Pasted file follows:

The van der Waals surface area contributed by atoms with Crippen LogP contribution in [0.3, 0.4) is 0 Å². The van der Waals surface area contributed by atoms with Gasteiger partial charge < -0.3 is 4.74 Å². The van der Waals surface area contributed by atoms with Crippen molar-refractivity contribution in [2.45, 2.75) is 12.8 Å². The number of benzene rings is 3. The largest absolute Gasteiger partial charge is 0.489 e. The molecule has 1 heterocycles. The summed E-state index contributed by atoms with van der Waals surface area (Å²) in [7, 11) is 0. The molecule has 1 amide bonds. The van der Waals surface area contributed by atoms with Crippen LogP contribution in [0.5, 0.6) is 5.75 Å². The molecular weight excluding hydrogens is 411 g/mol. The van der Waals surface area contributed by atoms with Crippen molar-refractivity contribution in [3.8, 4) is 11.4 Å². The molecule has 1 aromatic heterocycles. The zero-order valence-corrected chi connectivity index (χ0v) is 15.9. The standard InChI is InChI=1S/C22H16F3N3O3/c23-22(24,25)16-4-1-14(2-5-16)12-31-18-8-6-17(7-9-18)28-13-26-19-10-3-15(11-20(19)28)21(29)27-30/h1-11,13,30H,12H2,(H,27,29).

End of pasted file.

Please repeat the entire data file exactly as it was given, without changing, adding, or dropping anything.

The van der Waals surface area contributed by atoms with Crippen LogP contribution in [0.3, 0.4) is 0 Å². The van der Waals surface area contributed by atoms with Gasteiger partial charge < -0.3 is 4.74 Å². The van der Waals surface area contributed by atoms with Crippen molar-refractivity contribution in [2.45, 2.75) is 12.8 Å². The number of benzene rings is 3. The largest absolute Gasteiger partial charge is 0.489 e. The molecule has 1 heterocycles. The summed E-state index contributed by atoms with van der Waals surface area (Å²) in [7, 11) is 0. The molecule has 1 amide bonds. The van der Waals surface area contributed by atoms with Crippen LogP contribution in [0.5, 0.6) is 5.75 Å². The molecular weight excluding hydrogens is 411 g/mol. The van der Waals surface area contributed by atoms with Crippen molar-refractivity contribution in [3.8, 4) is 11.4 Å². The molecule has 1 aromatic heterocycles. The zero-order valence-corrected chi connectivity index (χ0v) is 15.9. The standard InChI is InChI=1S/C22H16F3N3O3/c23-22(24,25)16-4-1-14(2-5-16)12-31-18-8-6-17(7-9-18)28-13-26-19-10-3-15(11-20(19)28)21(29)27-30/h1-11,13,30H,12H2,(H,27,29).